Walter, who has always set himself apart as an amazing actor and essential piece of the show, is even more exciting now. He is a parent terrified for his son, but also thinking rationally most of the time for the first time in awhile, and willing to make sacrifices. He faced Peter's death only last week, and worried even more about Peter this week as test after test was performed on him. It's a change from the distracted scientist who doesn't care for others, and a welcome one. Walter and Peter's bond is the strongest on the show.

     The Observer (Michael Cerveris) last week seemed to reference Peter's death being among the upcoming events, but I am suspicious of this. Surely, Fringe would not kill off one of the central trio before a series finale? I could see Peter's death being one of the last things that happens on the show, although a happy ending with Peter and Olivia would be nice, so maybe Walter, being older, could somehow sacrifice himself and take Peter's place? But however it plays out, I don't see Peter dying in one of those machines this year. Unless it's a dying fake out of some sort. It would be kind of cool to see Olivia and Walter mourn Peter, though he couldn't possibly be permanently dead.

     The Observer saved Peter for a reason, unknown to us viewers, years ago, angering fellow Observers. That means Peter is vital to something in the two universe war. This plot arc seems finite, and closer to an end than a beginning. I really think things have to come to a head by the end of this season, with Olivia and co. facing down Walternate (also Noble), Fauxlivia, and the others. I don't see this going on for years longer, and the show is doing well enough that it is in no danger of immediate cancellation. Even the move to Fridays has only bolstered the ratings, not hurt them. Other shows that J.J. Abrams has been involved in have completely rebooted the plot after a couple of seasons, and always came out stronger than ever, so I'm not afraid of a reset. I'm excitedly anticipating one.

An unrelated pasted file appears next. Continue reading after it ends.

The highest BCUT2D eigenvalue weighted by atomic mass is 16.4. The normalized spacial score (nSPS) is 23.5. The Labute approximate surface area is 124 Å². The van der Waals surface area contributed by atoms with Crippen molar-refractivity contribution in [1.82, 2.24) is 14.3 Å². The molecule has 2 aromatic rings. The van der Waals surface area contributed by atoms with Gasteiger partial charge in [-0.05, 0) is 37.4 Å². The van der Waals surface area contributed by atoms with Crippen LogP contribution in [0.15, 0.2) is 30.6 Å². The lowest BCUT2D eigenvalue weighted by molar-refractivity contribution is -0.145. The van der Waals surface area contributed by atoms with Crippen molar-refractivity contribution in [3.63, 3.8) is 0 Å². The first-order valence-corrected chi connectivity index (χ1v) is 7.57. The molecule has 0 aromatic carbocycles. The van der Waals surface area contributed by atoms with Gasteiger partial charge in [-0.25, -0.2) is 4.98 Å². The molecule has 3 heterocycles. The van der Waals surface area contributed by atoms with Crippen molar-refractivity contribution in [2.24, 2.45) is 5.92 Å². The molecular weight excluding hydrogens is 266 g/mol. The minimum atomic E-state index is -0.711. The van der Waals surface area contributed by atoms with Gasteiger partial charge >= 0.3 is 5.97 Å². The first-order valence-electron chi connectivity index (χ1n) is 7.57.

I think the alternate universe story line has been fantastic. Normally when fiction tackles an alternate reality (I'm looking at you Star Trek and Star Trek: Deep Space 9), they face a reality drastically different than their own, often with evil versions of themselves. Yet, the Fringe alternate universe is quite similar. Sure, society and government have been drastically altered due to the rip factors on the other side. But our Walter clearly had the capacity for evil if his life had played out differently, and I can see how Walternate ended up the way he is. Other characters, like Charlie (Kirk Acevedo) and Broyles (Lance Reddick), are nearly the same man on both sides. Or were, as one of each has now been killed off. Which begs the question, were they killed (in the series or in the universe) because they were too alike, and it was repetitive to have both?